Prices are at their highest during the peak season, which runs from December to April. This is the dry season, when the Maldives is generally at its hottest. Even at this time of year you can get a little rainfall, though it passes fairly quickly. Divers and snorkellers will find visibility at its best during these months.
If you’re looking for a good bargain, consider the wet months of September and October – though it’s worth choosing a resort that has plenty of facilities to keep you occupied during downpours. Visibility can be poor during these months thanks to plankton in the water, but this has some benefits, including higher instances of manta rays and whale sharks (both of which feed on the plankton). Remember, too, that the nature of tropical rain can mean that showers are intense and heavy for a short while before giving way to clear blue skies again.
Marking the end of the month-long Ramadan fast is a three-day festival known as Eid. It’s celebrated in June with feasts, into-the-night dancing and traditional games, though events can vary from island to island.
This annual event stops the nation, as a mix of modern and traditional parades, performances and celebratory military drills fill the streets. The bulk of the action can be found in the capital, but you can expect something exciting on each island.
Internal travel in the Maldives is all about boats and planes – away from Malé, there is very little driving. International flights arrive at Malé Airport, on an island just east of Malé itself. A passenger ferry runs regularly from the airport to the capital, and other public ferries run from there to some of the nearby islands – but if you're relying on ferries, bear in mind that they don’t always run daily. Most visitors arrange speedboat or seaplane transfers; indeed, many of the resorts further away from Malé can only be reached by seaplane. There's a whole terminal of the airport dedicated to seaplane flights, mostly run by Trans Maldivian Airways.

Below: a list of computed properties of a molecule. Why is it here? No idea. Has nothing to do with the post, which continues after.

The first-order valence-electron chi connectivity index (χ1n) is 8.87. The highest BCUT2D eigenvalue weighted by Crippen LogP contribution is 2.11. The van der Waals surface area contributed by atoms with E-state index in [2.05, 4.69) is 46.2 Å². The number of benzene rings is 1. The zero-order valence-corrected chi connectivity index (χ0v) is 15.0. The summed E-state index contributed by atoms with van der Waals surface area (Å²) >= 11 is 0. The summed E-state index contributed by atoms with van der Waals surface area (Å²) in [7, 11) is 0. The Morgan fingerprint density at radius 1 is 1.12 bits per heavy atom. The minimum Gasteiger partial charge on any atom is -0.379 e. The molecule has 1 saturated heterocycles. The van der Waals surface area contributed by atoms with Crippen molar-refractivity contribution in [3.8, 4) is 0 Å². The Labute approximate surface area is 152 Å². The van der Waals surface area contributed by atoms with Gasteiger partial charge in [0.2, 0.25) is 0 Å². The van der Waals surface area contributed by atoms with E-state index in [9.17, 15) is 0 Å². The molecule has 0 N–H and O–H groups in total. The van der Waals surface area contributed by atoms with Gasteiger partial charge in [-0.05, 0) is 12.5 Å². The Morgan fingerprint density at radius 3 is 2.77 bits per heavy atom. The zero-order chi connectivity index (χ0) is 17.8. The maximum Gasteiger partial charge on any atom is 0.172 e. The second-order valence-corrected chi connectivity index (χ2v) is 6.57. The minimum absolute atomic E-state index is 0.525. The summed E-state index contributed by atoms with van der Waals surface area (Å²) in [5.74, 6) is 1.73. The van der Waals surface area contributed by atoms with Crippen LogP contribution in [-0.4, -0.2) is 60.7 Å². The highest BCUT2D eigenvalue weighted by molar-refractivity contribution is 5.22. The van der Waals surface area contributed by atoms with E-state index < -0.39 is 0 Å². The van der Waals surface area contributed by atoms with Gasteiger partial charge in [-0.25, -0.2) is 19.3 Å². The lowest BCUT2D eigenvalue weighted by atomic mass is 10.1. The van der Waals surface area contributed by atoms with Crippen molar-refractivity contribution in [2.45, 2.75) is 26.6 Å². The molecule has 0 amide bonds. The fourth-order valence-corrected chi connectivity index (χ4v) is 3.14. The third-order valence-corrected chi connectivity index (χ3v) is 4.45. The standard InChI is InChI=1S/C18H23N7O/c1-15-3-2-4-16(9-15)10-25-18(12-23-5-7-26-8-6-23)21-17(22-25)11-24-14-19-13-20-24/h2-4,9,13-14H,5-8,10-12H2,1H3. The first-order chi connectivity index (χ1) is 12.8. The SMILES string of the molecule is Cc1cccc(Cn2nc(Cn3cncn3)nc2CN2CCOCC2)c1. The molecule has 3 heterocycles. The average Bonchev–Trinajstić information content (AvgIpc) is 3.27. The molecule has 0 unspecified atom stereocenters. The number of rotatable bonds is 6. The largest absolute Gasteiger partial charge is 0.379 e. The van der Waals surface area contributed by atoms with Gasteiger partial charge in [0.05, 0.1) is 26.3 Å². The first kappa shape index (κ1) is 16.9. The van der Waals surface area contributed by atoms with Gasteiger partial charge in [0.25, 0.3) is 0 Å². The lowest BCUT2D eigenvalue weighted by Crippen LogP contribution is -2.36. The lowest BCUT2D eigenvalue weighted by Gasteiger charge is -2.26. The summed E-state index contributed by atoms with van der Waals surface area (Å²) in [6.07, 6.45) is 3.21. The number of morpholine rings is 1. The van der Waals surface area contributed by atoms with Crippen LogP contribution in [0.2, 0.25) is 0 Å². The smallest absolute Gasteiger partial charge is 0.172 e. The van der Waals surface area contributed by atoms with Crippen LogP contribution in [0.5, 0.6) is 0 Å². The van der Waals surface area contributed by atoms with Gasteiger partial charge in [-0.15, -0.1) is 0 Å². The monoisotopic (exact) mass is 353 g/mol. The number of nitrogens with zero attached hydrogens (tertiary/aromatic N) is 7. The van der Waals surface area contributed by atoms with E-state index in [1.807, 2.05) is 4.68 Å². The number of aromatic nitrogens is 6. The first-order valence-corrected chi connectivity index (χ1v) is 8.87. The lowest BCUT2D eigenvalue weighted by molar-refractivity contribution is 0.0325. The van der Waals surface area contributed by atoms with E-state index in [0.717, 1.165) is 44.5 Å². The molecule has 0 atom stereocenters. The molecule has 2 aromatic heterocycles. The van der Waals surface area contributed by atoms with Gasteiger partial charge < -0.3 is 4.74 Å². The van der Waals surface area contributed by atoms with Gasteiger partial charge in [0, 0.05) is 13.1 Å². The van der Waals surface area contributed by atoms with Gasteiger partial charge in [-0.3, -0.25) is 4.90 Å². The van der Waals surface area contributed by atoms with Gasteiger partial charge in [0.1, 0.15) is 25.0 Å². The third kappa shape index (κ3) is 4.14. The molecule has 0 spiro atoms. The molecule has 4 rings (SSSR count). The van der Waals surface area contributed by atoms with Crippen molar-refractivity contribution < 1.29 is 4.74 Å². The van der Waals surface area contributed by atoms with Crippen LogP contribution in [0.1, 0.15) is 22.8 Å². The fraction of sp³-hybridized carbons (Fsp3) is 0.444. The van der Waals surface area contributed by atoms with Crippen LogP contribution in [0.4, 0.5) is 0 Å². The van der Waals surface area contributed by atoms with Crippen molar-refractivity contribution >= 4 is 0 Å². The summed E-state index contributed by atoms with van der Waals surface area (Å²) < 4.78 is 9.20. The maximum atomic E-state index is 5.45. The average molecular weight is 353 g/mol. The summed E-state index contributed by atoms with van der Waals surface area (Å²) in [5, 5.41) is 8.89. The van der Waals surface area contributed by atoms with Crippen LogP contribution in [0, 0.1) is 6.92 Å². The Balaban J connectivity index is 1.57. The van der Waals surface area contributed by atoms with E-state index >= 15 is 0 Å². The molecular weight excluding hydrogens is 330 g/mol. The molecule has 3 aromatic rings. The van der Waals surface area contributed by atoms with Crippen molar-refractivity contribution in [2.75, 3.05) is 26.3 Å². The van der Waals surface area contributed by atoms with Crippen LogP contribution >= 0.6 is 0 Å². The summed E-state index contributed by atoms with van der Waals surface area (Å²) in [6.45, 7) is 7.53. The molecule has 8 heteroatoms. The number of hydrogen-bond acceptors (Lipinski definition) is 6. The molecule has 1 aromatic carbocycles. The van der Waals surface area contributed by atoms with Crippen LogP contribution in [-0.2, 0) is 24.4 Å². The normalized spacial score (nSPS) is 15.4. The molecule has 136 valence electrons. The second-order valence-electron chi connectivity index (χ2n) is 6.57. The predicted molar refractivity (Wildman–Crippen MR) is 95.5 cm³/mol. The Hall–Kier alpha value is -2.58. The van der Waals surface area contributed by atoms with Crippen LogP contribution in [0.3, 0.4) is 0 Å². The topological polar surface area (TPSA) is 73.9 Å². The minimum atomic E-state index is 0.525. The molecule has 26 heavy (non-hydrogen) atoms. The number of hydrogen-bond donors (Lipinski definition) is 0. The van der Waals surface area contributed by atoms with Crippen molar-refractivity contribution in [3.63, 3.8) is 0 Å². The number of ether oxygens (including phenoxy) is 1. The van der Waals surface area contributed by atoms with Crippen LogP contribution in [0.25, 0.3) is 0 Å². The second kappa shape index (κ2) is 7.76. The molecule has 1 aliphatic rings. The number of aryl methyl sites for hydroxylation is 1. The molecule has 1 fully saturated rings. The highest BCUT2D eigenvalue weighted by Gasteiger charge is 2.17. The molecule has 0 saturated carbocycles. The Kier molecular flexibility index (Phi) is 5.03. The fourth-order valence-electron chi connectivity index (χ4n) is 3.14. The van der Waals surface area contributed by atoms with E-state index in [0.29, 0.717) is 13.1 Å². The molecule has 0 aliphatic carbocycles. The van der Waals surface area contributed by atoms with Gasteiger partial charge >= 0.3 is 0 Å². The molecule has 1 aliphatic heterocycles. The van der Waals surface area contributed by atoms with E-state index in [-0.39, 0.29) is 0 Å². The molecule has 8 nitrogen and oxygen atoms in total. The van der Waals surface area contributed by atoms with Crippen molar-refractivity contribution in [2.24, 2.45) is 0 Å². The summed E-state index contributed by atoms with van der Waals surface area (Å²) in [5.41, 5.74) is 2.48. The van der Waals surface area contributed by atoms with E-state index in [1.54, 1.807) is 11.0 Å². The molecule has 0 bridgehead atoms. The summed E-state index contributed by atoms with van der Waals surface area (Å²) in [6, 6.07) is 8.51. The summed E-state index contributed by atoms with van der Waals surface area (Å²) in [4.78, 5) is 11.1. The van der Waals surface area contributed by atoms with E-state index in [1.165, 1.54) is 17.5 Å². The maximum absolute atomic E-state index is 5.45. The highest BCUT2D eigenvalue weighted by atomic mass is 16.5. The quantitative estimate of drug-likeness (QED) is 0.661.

Once you're at your resort, your travel is likely to consist of wandering the island on foot, or taking boat or plane excursions organised through your hotel. Hotels on some of the larger islands – Villingili, for instance – offer bikes to help guests explore a little further afield.
The Maldives is an Islamic country so if you’re planning a visit to one of the residential islands, be mindful of local laws and customs – alcohol is not available outside resorts and modest clothing should be worn.
Flying into Malé is only the first part of the journey - you’ll still have to make it out to your island! Public ferries and speed boats are the cheapest options if you’re staying close by, but for those further away, you may need to take a seaplane.
Choose your accommodation wisely. The over-water villas may seem like the definition of pure bliss, but it can be quite a trek to the other facilities on the island.